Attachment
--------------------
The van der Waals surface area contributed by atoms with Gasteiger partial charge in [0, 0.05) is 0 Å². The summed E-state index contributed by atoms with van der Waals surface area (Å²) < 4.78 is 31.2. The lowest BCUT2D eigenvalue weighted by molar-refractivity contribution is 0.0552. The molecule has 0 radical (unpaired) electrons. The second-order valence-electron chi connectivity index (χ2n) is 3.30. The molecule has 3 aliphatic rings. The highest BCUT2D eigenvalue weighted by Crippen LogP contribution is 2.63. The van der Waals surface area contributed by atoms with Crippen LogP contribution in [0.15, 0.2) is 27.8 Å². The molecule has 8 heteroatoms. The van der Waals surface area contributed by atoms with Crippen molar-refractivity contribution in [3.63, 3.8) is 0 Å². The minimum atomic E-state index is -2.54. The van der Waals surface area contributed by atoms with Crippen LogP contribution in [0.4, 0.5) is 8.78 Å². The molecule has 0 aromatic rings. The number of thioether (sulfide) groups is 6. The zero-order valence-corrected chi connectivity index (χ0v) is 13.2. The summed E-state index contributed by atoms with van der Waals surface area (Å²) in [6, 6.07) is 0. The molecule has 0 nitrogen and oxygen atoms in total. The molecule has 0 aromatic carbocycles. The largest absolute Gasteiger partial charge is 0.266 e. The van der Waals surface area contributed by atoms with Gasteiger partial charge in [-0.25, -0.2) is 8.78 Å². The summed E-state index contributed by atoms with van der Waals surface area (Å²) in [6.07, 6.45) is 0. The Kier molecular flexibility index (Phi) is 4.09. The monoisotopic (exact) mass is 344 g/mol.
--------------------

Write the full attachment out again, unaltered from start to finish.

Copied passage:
The van der Waals surface area contributed by atoms with Gasteiger partial charge in [0, 0.05) is 0 Å². The summed E-state index contributed by atoms with van der Waals surface area (Å²) < 4.78 is 31.2. The lowest BCUT2D eigenvalue weighted by molar-refractivity contribution is 0.0552. The molecule has 0 radical (unpaired) electrons. The second-order valence-electron chi connectivity index (χ2n) is 3.30. The molecule has 3 aliphatic rings. The highest BCUT2D eigenvalue weighted by Crippen LogP contribution is 2.63. The van der Waals surface area contributed by atoms with Crippen LogP contribution in [0.15, 0.2) is 27.8 Å². The molecule has 8 heteroatoms. The van der Waals surface area contributed by atoms with Crippen molar-refractivity contribution in [3.63, 3.8) is 0 Å². The minimum atomic E-state index is -2.54. The van der Waals surface area contributed by atoms with Crippen LogP contribution in [0.4, 0.5) is 8.78 Å². The molecule has 0 aromatic rings. The number of thioether (sulfide) groups is 6. The zero-order valence-corrected chi connectivity index (χ0v) is 13.2. The summed E-state index contributed by atoms with van der Waals surface area (Å²) in [6, 6.07) is 0. The molecule has 0 nitrogen and oxygen atoms in total. The molecule has 0 aromatic carbocycles. The largest absolute Gasteiger partial charge is 0.266 e. The van der Waals surface area contributed by atoms with Gasteiger partial charge in [-0.25, -0.2) is 8.78 Å². The summed E-state index contributed by atoms with van der Waals surface area (Å²) in [6.07, 6.45) is 0. The Kier molecular flexibility index (Phi) is 4.09. The monoisotopic (exact) mass is 344 g/mol.